Effects of COX2 RNAi and overexpression on the levels of COX2, prostaglandins receptor 3 (EP3), cyclic adenosine monophosphate (cAMP), protein kinase A IIα (PKAIIα) reg, phosphorylated cAMP response element binding protein (p-CREB)/CREB and BDNF in the hippocampus of CUMS-treated rats

Findings above showed there was an elevation in COX2’s downstream product PGE2 levels, a reduction of BDNF levels, and impairment of cognitive in CUMS-treated groups (including CMC-Na-, LV-Mock-treated, and COX2 overexpress lentivirus treated CUMS groups). To study the relationship between the COX2 and BDNF, we quantified the COX2 mRNA, proteins levels of COX2, EP3, PKAIIα reg, p-CREB/CREB, BDNF and levels of cAMP after administration of LV-si-COX2 or overexpressed COX2 lentivirus intracerebroventricular injection. As shown in the Figure 9, compared with the naive group, there was a significantly increase in the content of COX2 mRNA (P < 0.01), COX2 protein (P < 0.01), EP3 protein (P < 0.01), and decrease in the levels of cAMP (P < 0.01), PKAIIα reg (P < 0.01), p-CREB/CREB (P < 0.05), and BDNF (P < 0.05) in the hippocampus of LV-Mock-treated CUMS group. Compared with LV-Mock-treated CUMS group, COX2 overexpressed lentivirus intraventricular injection deteriorated the reduction of cAMP (P < 0.05), PKAIIα reg (P < 0.05), and p-CREB/CREB (P < 0.05) and elevated the contents of COX2 mRNA (P < 0.05). Whereas LV-si-COX2 raised the levels of cAMP (P < 0.01), PKAIIα reg (P < 0.05), p-CREB/CREB (P < 0.05), BDNF (P < 0.05) and decreased the expression of COX2 mRNA (P < 0.01), COX2 protein (P< 0.01) and EP3 protein (P < 0.05).

Effects of COX2 RNAi and overexpression on the levels of COX2, EP3, cAMP, PKAII&#x3b1; reg, p-CREB/CREB, and BDNF in the hippocampus of CUMS-treated rats.

Figure 9: Effects of COX2 RNAi and overexpression on the levels of COX2, EP3, cAMP, PKAIIα reg, p-CREB/CREB, and BDNF in the hippocampus of CUMS-treated rats. a. Changes in the mRNA expression of COX2 in the hippocampus of CUMS rats after treatment with LV-Mock lentivirus, COX2 over-expressing or LV-si-COX2lentivirus (15 ul, 10 8 TU/ml, intracerebroventricular injection, respectively). The relative protein expressions of COX2 b., EP3 c., the content of cAMP d., the protien level of PKAIIα reg e., phosphorylated and total forms of CREB f., BDNF g. in the hippocampus of CUMS rats after treatment with LV-Mock lentivirus, COX2 over-expressing or LV-si-COX2 lentivirus (15 ul, 10 8 TU/ml, intracerebroventricular injection, respectively). Each value represents the mean ± SD using a one-way ANOVA with a Bonferroni correction. **P < 0.01 vs control group. # and ## P < 0.05 and < 0.01 vs the CUMS group. n = 10.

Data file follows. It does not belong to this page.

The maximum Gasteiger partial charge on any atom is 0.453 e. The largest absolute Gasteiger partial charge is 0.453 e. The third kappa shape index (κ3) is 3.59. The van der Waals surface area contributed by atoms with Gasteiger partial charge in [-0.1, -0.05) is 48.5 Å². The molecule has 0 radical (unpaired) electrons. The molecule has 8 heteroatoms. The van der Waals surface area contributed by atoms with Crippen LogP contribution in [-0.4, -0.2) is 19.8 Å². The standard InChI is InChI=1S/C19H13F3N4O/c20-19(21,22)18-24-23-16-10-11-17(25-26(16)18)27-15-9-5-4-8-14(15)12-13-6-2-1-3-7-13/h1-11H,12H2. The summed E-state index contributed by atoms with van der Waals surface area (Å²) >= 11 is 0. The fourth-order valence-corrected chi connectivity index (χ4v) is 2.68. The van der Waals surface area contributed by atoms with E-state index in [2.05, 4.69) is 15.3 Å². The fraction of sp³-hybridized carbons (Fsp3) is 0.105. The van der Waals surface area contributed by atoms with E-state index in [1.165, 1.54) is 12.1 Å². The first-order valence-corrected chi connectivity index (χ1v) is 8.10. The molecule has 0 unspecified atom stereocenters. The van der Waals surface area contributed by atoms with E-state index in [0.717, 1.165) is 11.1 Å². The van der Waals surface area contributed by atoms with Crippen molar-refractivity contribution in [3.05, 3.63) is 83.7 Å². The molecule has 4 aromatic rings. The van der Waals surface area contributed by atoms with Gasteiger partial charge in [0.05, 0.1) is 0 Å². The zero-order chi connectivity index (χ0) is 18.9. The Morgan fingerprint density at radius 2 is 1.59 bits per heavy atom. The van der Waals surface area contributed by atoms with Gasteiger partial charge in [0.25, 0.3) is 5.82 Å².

Discussion

To reveal the relationships among depression, inflammation and cognitive function we established rat model of depression with CUMS. As a result, CUMS induce decrease in body weight and sucrose intake. CUMS-treated rats exhibited increased escape latency, decreased number of platform crosses in the MWM test, reduced the latency and increased error number in the step-down-type passive avoidance test. Those depressive symptoms and cognitive deficits accompanied with elevated inflammatory levels and COX2 expression which indicated neuroinflammation in hippocampal neurons. The CUMS exposure groups were treated with meloxicam or LV-si-COX2 to inhibit the activation or suppress the expression of enzyme, resulting in the reduction of inflammation response and a better learning performance. Moreover, overexpressed COX2 lentivirus treated group exhibited by increased expression of the inflammatory cytokines and worsen learning performance. In these scenarios, COX2 play an important role in pathophysiological processes of cognitive dysfunction induced by depression.